Sebastian Duncan of Glenview will be honored posthumously as the Good Samaritan Hero. On a sunny August day, 20-year-old Sebastian and his friend went kayaking in Lake Michigan. When water conditions turned rough, Sebastian’s friend’s kayak overturned. After seeing his friend struggle to remain afloat, Sebastian went to help him, losing his kayak to the strong current in the process. Both men were left holding on to one paddle. Being the stronger swimmer, Sebastian made the decision to let go of the paddle to give his friend the chance to make it to shore, while he swam behind. However, once the friend reached shore with the paddle, he noticed that Sebastian was no longer behind him. Sebastian had made the ultimate sacrifice to save his friend’s life.
Officer Mark Dallas of the Dixon Police Department is the Law Enforcement Hero. When a gunman opened fire at Dixon High School, Officer Dallas quickly confronted and apprehended the gunman, potentially saving countless young lives. The perpetrator had been just a few feet away from the gym entrance, where nearly 200 senior students were attending graduation practice. Officer Dallas was alerted of the danger when the gunman fired a shot at the school’s physical education teacher. Within seconds of hearing the shots, Officer Dallas apprehended the shooter and ended the situation, keeping everyone safe. Those he saved included his son, who was one of the graduating seniors in the gym.
Mary Carmody of North Chicago is the Military Hero. After witnessing many veterans fall on hard times, Mary knew she wanted to do something to help them. With the support of friends, she started the Midwest Veterans Closet, an organization that provides veterans with food, clothing, housing and other types of support needed. Veterans and active duty service members travel from all over the Chicagoland area to visit Midwest Veterans Closet in Lake County. For Mary, a daughter of an immigrant who came to this country to escape WWII, helping those in need, who have served our country, has become her life’s mission.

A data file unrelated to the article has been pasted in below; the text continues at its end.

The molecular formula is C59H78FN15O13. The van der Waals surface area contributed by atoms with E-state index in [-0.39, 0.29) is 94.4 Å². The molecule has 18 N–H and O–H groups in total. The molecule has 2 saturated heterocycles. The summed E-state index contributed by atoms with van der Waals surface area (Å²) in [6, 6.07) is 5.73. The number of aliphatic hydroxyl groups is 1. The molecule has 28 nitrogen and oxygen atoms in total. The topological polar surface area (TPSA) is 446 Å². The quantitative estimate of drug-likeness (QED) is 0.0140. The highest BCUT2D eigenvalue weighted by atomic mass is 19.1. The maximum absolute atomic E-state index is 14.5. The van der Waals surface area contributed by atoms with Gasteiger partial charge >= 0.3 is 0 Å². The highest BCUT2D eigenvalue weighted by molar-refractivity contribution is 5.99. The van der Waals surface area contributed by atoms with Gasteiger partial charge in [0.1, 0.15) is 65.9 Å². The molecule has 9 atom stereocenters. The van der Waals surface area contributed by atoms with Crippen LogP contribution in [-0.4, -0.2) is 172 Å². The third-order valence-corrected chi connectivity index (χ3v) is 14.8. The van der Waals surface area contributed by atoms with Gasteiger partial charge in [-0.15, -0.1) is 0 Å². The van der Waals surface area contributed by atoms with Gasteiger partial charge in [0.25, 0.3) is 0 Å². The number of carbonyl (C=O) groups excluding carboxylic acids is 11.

Nancy Romanchek, R.N., B.S.N., C.H.P.N. of Lincolnshire is the Nurse Hero. For more than a decade, Nancy has been providing health care, social services, and support to the Muslim community; particularly those with limited or no access to health insurance. As the volunteer RN Coordinator and Manager of the Islamic Foundation North Health Clinic, Nancy integrates the cultural and religious beliefs of Islam when caring for Muslim patients. Nancy is also committed to bringing a better understanding of Islam to the community at large through educational sessions, like the collaborative, two-day workshop for Christian and Jewish Chaplains on the spiritual needs of the Muslim patient that she initiated. In addition, she has promoted the creation of Art Expression for Muslim children, which is a program that will be geared towards Muslim youth utilizing art as a form of self-expression to deal with Islamophobia and to help young people by building a positive Muslim-American identity.
Megan Bugg of Coal City is the Youth Hero. At 13 years-old, Megan was diagnosed with stage four Alveolar Rhabdomyosarcoma, a form of cancer that grows in soft tissue. Despite enduring debilitating chemotherapy, radiation and three surgeries, Megan used her difficult situation to bring awareness to childhood cancer. Megan has raised over $150,000 to fund childhood cancer research with the support of her parents and community. Megan recently graduated from high school and her goal is to attend college in California and work in the entertainment industry. The once shy 13-year-old has found her voice, and has become fervent in her goal to bring awareness to childhood cancer. Megan has spoken to members of her state government about the issue, and was also a featured speaker in Washington D.C. at 2018’s Curefest.
Mr. Frederick H. Waddell, retired Chairman and Chief Executive Officer of Northern Trust will be honored with the prestigious Heritage Award for his commitment to philanthropy, corporate social responsibility, volunteerism, and his dedication to improving the quality of life in Chicago.
CBS 2 brings its prime-time anchor team to host the Heroes Breakfast. Brad Edwards and Irika Sargent co-anchors of the 5, 6, and 10 p.m. newscasts. This is Irika’s fourth year emceeing the event. Brad joins us for the first time.
About the American Red Cross of Chicago & Northern Illinois:
The American Red Cross of Chicago & Northern Illinois serves 9.5 million people in 21 counties including Boone, Bureau, Carroll, Cook, DeKalb, DuPage, Grundy, Kane, Kankakee, Kendall, Jo Daviess, LaSalle, Lake, Lee, McHenry, Ogle, Putnam, Stephenson, Whiteside, Will and Winnebago. The American Red Cross shelters, feeds and provides emotional support to victims of disasters; supplies about 40 percent of the nation's blood; teaches skills that save lives; provides international humanitarian aid; and supports military members and their families. The Red Cross is a not-for-profit organization that depends on volunteers and the generosity of the American public to perform its mission. For more information, please visit us at redcross.org/il/chicago or visit us on Twitter @ChicagoRedCross.